squeezebox, the latest addition to Collective Ending HQ’s exhibition programme, presents the works of six artists within a unique architectural intervention.
Devised by organiser’s Georgia Stephenson, Elliot Fox and Ted Le Swer, the temporary structure follows a concertina-like form and is constructed mostly out of polystyrene sheeting. In effect, this transforms the gallery space to a softer – both literally and acoustically – secondary, cavity space. This material, commonly used for construction work, mould-making or packaging (where it operates as an inner tissue of sorts) offers malleable and speculative properties and suggests an alternative mode for the presentation of the artworks.
The selected artists Niccolo Binda, Lucas Dupuy, Clark Keatley, Anna Gonzalez Noguchi, Eleni Papazoglou and Jinia Tasnin, take forgotten or neglected iconography, symbology and language, and archive them within their pieces, often applying fresh meanings and sometimes prospects for the future. Much of this cataloguing is drawn from the artists’ impression of the street. So naturally, memory and shared public space are key themes in the exhibition – exploring how architecture is interpreted by collective consciousness and vice versa.
“Materiality is a central focus of squeezebox and there are numerous material practices on display, like Lucas Dupuy’s ‘South Circular’ sculpture which employs wood, sand and PVA coated in gouache and sports a resin-printed lichen motif on its right-hand side. Niccolo Binda’s piece ‘Platitudes’ uses layers of precision-cut MDF, coated in car paint to give the illusion of plastic injection moulding, and Anna Gonzalez Noguchi’s intimate works explore processes of galvanised steel and engraved aluminium, that interplay with the changing light in the space. Jinia Tasnin’s video work ‘Dumb Bitch Computer Vision’ rings out the tune of car horns and church bells as footage from a ‘surveillance camera’ identifies the artist on screen as Dumb Bitch. Using Python and OpenCV code, Tasnin takes her own image and chronicles what it means to be both in her body, on-screen and in public all at once.” – curator Georgia Stephenson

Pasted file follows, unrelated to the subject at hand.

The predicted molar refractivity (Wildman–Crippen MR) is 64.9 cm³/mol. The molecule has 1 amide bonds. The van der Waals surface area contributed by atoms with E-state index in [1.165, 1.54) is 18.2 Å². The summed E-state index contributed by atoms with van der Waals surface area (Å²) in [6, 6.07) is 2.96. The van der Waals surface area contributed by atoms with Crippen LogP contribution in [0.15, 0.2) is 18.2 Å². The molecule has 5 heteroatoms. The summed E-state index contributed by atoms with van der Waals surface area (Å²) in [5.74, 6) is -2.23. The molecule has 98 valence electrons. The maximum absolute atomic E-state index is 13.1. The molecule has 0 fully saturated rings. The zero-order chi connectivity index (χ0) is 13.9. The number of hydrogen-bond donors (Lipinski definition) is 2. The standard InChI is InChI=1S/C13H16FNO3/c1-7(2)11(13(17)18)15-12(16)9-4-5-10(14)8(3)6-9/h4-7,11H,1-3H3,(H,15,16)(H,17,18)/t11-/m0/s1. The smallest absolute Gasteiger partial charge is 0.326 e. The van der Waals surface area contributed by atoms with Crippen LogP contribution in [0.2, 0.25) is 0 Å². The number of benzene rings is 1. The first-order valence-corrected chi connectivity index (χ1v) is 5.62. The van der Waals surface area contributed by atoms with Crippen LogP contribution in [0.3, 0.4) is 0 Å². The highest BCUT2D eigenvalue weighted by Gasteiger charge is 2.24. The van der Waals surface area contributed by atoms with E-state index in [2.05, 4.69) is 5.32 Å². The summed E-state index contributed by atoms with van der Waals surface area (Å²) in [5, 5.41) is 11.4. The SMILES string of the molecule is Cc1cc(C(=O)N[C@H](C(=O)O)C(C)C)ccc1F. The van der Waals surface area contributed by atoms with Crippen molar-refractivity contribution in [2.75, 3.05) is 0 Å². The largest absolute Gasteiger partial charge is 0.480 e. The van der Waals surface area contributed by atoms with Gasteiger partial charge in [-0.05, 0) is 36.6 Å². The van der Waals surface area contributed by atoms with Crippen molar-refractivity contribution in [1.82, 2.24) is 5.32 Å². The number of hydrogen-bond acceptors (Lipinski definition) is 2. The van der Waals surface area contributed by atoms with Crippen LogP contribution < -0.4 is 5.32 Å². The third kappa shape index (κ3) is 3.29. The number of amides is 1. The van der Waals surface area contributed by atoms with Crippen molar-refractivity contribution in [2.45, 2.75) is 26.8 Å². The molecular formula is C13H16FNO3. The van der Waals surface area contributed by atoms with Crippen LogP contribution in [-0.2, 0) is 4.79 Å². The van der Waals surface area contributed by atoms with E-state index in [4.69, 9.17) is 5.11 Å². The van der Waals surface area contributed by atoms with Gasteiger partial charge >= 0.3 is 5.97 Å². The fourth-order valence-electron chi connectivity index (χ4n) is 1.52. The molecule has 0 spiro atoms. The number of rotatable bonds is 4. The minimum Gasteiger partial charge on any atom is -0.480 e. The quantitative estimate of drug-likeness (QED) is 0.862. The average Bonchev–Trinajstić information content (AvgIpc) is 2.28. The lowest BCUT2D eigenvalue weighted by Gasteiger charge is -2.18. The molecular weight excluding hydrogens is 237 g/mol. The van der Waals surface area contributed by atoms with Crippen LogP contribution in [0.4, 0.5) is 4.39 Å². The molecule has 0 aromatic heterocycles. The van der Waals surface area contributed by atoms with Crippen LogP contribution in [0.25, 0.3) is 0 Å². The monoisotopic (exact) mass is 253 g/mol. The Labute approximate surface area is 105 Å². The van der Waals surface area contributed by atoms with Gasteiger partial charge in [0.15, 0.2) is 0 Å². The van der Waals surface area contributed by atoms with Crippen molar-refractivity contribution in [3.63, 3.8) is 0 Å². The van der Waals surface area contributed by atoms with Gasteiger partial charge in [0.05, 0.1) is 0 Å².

The selection of the works presents a purely conjectural and borderline dystopian, urban landscape. Much like the experience of existence during an ongoing global crisis, time exists within the squeezebox vacuum but appears delinear, disorientating and distorted.
squeezebox continues at Collective Ending HQ, until 3rd July – open Thursday-Saturday from 12-6pm and by appointment.